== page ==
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Making Fatal Hidden Assumptions

We often find hidden, and totally unnecessary, assumptions being
made in code. The following leans heavily on one particular
example, which happens to be in C. However similar things can (and
do) occur in any language.

These assumptions are generally made because of familiarity with
the language. As a non-code example, consider the idea that the
faulty code is written by blackguards bent on foulling the
language. The term blackguards is not in favor these days, and for
good reason. However, the older you are, the more likely you are
to have used it since childhood, and to use it again, barring
specific thought on the subject. The same type of thing applies to
writing code.

I hope, with this little monograph, to encourage people to examine
some hidden assumptions they are making in their code. As ever, in
dealing with C, the reference standard is the ISO C standard.
Versions can be found in text and pdf format, by searching for N869
and N1124. [1] The latter does not have a text version, but is
more up-to-date.

We will always have innocent appearing code with these kinds of
assumptions built-in. However it would be wise to annotate such
code to make the assumptions explicit, which can avoid a great deal
of agony when the code is reused under other systems.

In the following example, the code is as downloaded from the
referenced URL, and the comments are entirely mine, including the
'every 5' linenumber references.

/* Making fatal hidden assumptions */
/* Paul Hsiehs version of strlen.
http://www.azillionmonkeys.com/qed/asmexample.html

Some sneaky hidden assumptions here:
1. p = s - 1 is valid. Not guaranteed. Careless coding.
2. cast (int) p is meaningful. Not guaranteed.
3. Use of 2's complement arithmetic.
4. ints have no trap representations or hidden bits.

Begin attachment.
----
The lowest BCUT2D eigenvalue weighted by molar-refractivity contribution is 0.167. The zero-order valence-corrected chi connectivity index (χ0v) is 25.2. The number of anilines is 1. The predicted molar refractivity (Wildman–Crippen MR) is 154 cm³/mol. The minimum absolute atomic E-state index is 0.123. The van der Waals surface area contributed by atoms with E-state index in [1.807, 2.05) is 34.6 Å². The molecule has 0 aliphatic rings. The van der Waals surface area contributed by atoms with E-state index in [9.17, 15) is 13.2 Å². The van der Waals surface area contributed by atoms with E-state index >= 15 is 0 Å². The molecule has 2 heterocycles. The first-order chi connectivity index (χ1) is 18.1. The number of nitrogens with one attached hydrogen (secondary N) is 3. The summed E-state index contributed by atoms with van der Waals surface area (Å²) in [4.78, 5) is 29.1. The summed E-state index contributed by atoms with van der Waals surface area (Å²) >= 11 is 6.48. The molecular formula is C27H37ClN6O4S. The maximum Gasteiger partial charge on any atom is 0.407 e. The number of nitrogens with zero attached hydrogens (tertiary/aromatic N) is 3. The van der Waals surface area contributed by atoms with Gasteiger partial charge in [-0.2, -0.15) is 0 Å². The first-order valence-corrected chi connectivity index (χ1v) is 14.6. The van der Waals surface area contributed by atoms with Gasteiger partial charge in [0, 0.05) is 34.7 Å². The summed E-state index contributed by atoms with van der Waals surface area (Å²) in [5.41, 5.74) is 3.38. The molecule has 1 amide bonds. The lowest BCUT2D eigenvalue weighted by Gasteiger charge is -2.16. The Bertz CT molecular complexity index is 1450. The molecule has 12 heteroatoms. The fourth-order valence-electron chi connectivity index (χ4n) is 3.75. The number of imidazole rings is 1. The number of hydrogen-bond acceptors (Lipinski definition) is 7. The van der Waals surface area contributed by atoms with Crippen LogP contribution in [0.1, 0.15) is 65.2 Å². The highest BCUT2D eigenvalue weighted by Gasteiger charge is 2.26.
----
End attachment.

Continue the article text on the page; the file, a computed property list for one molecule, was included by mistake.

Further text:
5. 4 == sizeof(int) && 8 == CHAR_BIT.
6. size_t is actually int.
7. sizeof(int) is a power of 2.
8. int alignment depends on a zeroed bit field.

Since strlen is normally supplied by the system, the system
designer can guarantee all but item 1. Otherwise this is
not portable. Item 1 can probably be beaten by suitable
code reorganization to avoid the initial p = s - 1. This
is a serious bug which, for example, can cause segfaults
on many systems. It is most likely to foul when (int)s
has the value 0, and is meaningful.

He fails to make the valid assumption: 1 == sizeof(char).
*/

#define hasNulByte(x) ((x - 0x01010101) & ~x & 0x80808080)
#define SW (sizeof (int) / sizeof (char))

int xstrlen (const char *s) {
const char *p; /* 5 */
int d;

p = s - 1;
do {
p++; /* 10 */
if ((((int) p) & (SW - 1)) == 0) {
do {
d = *((int *) p);
p += SW;
} while (!hasNulByte (d)); /* 15 */
p -= SW;
}
} while (*p != 0);
return p - s;
} /* 20 */

Let us start with line 1! The constants appear to require that
sizeof(int) be 4, and that CHAR_BIT be precisely 8. I haven't
really looked too closely, and it is possible that the ~x term
allows for larger sizeof(int), but nothing allows for larger
CHAR_BIT. A further hidden assumption is that there are no trap
values in the representation of an int. Its functioning is